We have a confirmed re-opening date for hospitality! 4th of July in England, while Northern Ireland can re-open from the 3rd of July, and Scotland on the 6th for outside venues and 15th for indoor spaces. Wales, meanwhile, are yet to confirm their decision but we can presume it won’t be far behind. This means then that it’s all hands on deck for those who are set to take advantage of being able to welcome guests back.
From the conversations we’ve had in the wake of the announcement, the attitude towards re-opening, generally speaking, is enthusiastic. But of course not all properties are opening straight away. Some have taken the opportunity to refurbish during lockdown, as there’s nothing like painting a hotel, restaurant or pub whilst there are no guests to worry about! Others however – especially in central London and other cities – just cannot justify the additional costs associated with opening when the demand is likely to be so low.
Staff also aren’t entirely confident about going back to work, especially those that have to travel on public transport, or those that are vulnerable or live with a vulnerable person. Many then are looking to the autumn before they are fully functional again, and some even later than that. On the flip side, most out-of-town restaurants and country house hotels are experiencing a surge in bookings, even though in some cases some of their local communities are not so happy about welcoming ‘outsiders’ into their village or rural location.
The relaxing of the social distancing requirements though has made it easier for restaurants to open, but still there are concerns about breaking even – let alone making a profit. With reduced capacity impacting already small margins, there are many risks to consider. There are lots of new technologies that enable guests themselves to find their allotted table, to scan a QR code to view the menu and place their order, and then pay as well.
While this will go a great way towards reducing human contact, the tricky bit will be delivering the food and drink and clearing tables. The 1m+ social distancing will though allow for more tables in the space, and for those with an outside area – they will reap the rewards of a willing and keen clientele. Let’s just hope the weather remains warm and dry! Another potential positive, that’s sometimes overlooked, could well be a new attitude towards our industry from the general public. I think, or perhaps hope, that the pandemic has made more people appreciate hospitality businesses and maybe better understand the slim profits available from food and beverage service.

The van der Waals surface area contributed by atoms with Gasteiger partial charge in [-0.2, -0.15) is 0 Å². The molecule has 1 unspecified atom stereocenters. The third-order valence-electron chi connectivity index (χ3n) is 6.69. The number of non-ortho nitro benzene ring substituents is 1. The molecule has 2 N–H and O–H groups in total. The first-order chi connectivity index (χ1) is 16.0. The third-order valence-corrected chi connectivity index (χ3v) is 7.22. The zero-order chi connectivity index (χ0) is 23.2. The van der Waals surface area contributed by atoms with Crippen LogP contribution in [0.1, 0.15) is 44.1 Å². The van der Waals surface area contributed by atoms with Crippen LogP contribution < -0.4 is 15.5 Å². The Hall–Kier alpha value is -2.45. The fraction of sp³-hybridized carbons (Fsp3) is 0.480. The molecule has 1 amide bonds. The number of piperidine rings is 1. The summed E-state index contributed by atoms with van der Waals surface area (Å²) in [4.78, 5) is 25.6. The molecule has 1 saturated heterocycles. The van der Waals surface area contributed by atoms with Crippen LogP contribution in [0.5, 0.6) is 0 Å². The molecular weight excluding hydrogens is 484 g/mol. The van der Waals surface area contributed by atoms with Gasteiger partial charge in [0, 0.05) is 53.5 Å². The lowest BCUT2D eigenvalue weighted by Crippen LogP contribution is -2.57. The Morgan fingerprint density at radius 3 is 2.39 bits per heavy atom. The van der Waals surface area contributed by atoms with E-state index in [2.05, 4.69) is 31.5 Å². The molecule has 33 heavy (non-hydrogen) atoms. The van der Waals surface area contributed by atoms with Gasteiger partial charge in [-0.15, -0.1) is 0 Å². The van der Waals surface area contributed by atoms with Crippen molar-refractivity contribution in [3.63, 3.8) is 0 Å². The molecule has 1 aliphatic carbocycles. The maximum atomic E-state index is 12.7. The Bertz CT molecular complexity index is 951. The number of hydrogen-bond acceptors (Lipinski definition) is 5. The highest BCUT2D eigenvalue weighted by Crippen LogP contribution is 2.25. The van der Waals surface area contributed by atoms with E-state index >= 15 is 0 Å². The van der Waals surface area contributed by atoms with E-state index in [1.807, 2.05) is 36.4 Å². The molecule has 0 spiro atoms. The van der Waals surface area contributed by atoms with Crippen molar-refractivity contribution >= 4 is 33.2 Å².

Despite positive movements towards hotel and restaurant reopening, the general feeling is that meetings and events will be the last to recover – especially when many blue-chip companies have imposed travel restrictions on their employees for the rest of the year and beyond. One key factor that will play a part in post-COVID recovery is transparency around the measures hotels have put in place. If you do not have the benefit of being part of a corporate with the new ‘clean directives’ please do take a look at the nationwide programmes from the AA (COVID Confident) and from Visit Britain / Visit England’s kite mark “We’re good to go”. The public will place great stock on COVID precautions – and these initiatives will help to provide visible reassurance.
And finally, plans continue apace for HOSPACE – The Hybrid Edition. I am so excited that we are definitely going ahead with a great solution for all. So, please make sure you have 19th November marked in your diaries!